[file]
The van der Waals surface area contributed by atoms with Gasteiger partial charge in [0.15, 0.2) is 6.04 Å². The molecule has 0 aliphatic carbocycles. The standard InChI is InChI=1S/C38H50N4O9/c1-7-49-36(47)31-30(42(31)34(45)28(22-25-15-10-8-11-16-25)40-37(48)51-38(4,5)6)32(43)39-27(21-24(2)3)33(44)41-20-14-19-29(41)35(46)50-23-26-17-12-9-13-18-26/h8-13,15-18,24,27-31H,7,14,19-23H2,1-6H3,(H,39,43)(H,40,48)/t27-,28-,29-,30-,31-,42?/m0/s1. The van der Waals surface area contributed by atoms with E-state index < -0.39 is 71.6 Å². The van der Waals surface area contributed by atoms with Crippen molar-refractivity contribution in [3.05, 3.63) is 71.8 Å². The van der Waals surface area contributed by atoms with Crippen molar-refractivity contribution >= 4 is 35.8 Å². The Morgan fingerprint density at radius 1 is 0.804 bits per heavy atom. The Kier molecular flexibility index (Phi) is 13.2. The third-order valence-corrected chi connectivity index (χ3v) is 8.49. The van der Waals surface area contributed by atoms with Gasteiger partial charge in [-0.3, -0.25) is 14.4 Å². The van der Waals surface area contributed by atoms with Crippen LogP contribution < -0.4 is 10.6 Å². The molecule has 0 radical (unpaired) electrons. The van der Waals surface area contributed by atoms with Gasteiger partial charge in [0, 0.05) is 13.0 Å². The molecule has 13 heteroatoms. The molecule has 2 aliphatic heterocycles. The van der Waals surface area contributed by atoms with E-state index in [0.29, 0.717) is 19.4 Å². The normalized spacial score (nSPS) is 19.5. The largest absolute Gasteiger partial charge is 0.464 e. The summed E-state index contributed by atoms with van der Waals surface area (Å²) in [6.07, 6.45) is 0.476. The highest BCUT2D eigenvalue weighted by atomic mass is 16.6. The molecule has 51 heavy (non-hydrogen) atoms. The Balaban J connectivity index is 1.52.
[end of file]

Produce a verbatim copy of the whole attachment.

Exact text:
The van der Waals surface area contributed by atoms with Gasteiger partial charge in [0.15, 0.2) is 6.04 Å². The molecule has 0 aliphatic carbocycles. The standard InChI is InChI=1S/C38H50N4O9/c1-7-49-36(47)31-30(42(31)34(45)28(22-25-15-10-8-11-16-25)40-37(48)51-38(4,5)6)32(43)39-27(21-24(2)3)33(44)41-20-14-19-29(41)35(46)50-23-26-17-12-9-13-18-26/h8-13,15-18,24,27-31H,7,14,19-23H2,1-6H3,(H,39,43)(H,40,48)/t27-,28-,29-,30-,31-,42?/m0/s1. The van der Waals surface area contributed by atoms with E-state index < -0.39 is 71.6 Å². The van der Waals surface area contributed by atoms with Crippen molar-refractivity contribution in [3.05, 3.63) is 71.8 Å². The van der Waals surface area contributed by atoms with Crippen molar-refractivity contribution >= 4 is 35.8 Å². The Morgan fingerprint density at radius 1 is 0.804 bits per heavy atom. The Kier molecular flexibility index (Phi) is 13.2. The third-order valence-corrected chi connectivity index (χ3v) is 8.49. The van der Waals surface area contributed by atoms with Gasteiger partial charge in [-0.3, -0.25) is 14.4 Å². The van der Waals surface area contributed by atoms with Crippen LogP contribution < -0.4 is 10.6 Å². The molecule has 0 radical (unpaired) electrons. The van der Waals surface area contributed by atoms with Gasteiger partial charge in [0, 0.05) is 13.0 Å². The molecule has 13 heteroatoms. The molecule has 2 aliphatic heterocycles. The van der Waals surface area contributed by atoms with E-state index in [0.29, 0.717) is 19.4 Å². The normalized spacial score (nSPS) is 19.5. The largest absolute Gasteiger partial charge is 0.464 e. The summed E-state index contributed by atoms with van der Waals surface area (Å²) in [6.07, 6.45) is 0.476. The highest BCUT2D eigenvalue weighted by atomic mass is 16.6. The molecule has 51 heavy (non-hydrogen) atoms. The Balaban J connectivity index is 1.52.